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  • Writer's pictureDaniel Lee

Which is better for you: Savings account vs Endowment vs Fixed deposits vs SSB

Introduction (last updated: April 2020)

Looking for places to park your cash savings but not sure of which instrument is better?

Look no further, in this article, we will be exploring the different instruments that you can consider when looking at parking your cash savings for higher returns. We will be running scenario analysis for a cash balance of $50k, $100k, $150k and $200k that is to be saved for a period of 5 years.

The different instruments that we will be talking about will be:

  1. Savings account

  2. Promotional short-term endowment

  3. Non-promotional short-term endowment

  4. Singapore Government Savings Bonds

  5. Fixed deposits

  6. Money market funds

A brief comparison of the different products within each category and my personal opinion will also be provided.

What classifies as short-term savings

Generally, I would consider this category of instruments truly to park:

  1. Emergency cash savings

  2. Short-term cash savings (1-5 years)

That is because the general trade-off for short-term saving instrument usually comes in the form of flexibility (e.g. lock-in/T&C) and interest rate.

You should not be chasing after returns if you need the funds in less than a year as you simply cannot afford the cost of sacrificing part of your flexibility.

Begin with the end in mind:


  • Promotional endowments is always a clear winner among the different instruments

  • Multiplier accounts may be a good consideration for an amount below $50,000

  • For amounts above $50,000, promotional endowments or fixed deposits will provide higher returns

  • Non-promotional endowments under-performed fixed deposits due to to the fact that the funds are not deployed immediately and is spread across multiple years thereby resulting in loss of interest earned.

Personal Comments and Comparison

Savings account (e.g. multiplier account)

Realistic Annual Return Rate: 1% to 2.6%

Savings accounts are often the “go-to” accounts to farm for short-term interest returns.

Generally, there are two parts to a savings account.

  • base interest rate – that you will get no matter what

  • bonus interest rate – that you will get for every criterion that you hit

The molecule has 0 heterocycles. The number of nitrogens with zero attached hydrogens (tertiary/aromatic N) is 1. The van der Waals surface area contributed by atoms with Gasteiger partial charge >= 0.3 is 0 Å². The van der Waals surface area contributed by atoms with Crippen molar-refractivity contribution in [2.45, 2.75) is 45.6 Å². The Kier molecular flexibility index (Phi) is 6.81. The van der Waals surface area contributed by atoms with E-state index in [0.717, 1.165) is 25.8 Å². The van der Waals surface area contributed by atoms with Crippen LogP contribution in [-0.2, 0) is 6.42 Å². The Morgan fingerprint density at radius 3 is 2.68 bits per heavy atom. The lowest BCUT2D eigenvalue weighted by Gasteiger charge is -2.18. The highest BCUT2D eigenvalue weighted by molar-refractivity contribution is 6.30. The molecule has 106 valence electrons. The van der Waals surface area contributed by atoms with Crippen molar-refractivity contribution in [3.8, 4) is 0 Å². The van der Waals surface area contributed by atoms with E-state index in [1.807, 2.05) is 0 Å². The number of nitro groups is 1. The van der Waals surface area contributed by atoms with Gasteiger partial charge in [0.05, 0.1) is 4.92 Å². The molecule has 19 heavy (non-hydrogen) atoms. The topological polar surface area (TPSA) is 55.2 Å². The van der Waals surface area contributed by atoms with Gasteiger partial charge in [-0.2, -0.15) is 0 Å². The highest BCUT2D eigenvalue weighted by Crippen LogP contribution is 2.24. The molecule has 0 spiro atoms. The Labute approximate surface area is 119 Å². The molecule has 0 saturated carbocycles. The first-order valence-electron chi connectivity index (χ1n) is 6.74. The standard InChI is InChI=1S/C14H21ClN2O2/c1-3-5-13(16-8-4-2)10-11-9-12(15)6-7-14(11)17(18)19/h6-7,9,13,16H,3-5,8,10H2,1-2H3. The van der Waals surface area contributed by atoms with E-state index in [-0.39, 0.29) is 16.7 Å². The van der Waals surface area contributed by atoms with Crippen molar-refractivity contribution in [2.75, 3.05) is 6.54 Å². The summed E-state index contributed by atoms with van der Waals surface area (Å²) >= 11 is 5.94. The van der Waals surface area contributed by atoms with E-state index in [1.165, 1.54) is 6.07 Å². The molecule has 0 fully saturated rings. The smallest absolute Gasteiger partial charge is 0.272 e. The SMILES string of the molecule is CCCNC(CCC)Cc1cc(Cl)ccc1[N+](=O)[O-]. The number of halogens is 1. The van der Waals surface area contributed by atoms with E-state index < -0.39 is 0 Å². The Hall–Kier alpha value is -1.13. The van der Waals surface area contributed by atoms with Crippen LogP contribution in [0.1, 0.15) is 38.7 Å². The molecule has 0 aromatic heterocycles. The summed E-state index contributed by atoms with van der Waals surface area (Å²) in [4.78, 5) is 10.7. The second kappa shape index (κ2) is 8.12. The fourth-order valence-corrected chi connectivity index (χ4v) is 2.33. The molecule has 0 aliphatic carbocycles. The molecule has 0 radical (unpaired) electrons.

Within the category, it is really difficult to spell out a clear winner as each bank’s term and conditions [T&C] differs from one another You will really have to decide for yourself, based on your current situation, which bank’s T&C suits you the best.

Personally, I’m not a fan on multiplier account as:

1. There’s a cap on the bonus interest of usually $50,000 - $70,000 (which is not a lot)

2. So many darn criteria to hit which is troublesome

A quick summary of the different savings account:

For a more detailed comparison, visit Seedly here.

For the purpose of this article, I will be using Bank of China as the representation for this category with an assumed salary credit of less than $6,000 and spending of less than $1,500 a month. The prevailing interest rate would be 1.95% for the first $60,000 and 1% For the next $940,000.

Investments and Insurance criteria will be excluded as, from a financial planning perspective, it is not a smart move to base your insurance and investment decision on temporary bonus interest rates in a savings account. (if you’ve done that, god bless you)

Short-term Endowments (Promotional)

Realistic Annual Return Rate: 2% to 2.3%

Every now and then, insurance companies will come out with short term endowments promotions which provide a decent amount of guaranteed returns a year.

The pros of such policies are that:

  1. Relatively straight forward

  2. Decent guaranteed return rate per year

  3. The maximum amount may go as high to $1million

  4. Minimal Terms and Conditions

  5. Insurance coverage of 105% premiums paid (but frankly who cares right)

The cons of such policies are that:

  1. Lock-in period of usually 3 years

  2. Sells out freaking fast (within days of launch – not even kidding)

  3. Single premium

  4. The minimum amount of usually $20,000

A quick look at the previous offerings is as follows:

If you wish to be notified of such promotions, even before the tranche is officially launched, I will suggest that you join my telegram channel where I update and communicate to my clients and readers on a regular basis:

For the purpose of this article, I will be using NTUC income’s capital plus as the representative of this category as they were the most recent company to launch their promotion (24 – 31 May). The guaranteed interest a year is 2.13%.

Short-term Endowments (Non-Promotional)

Realistic Annual Return Rate: 2% to 2.1%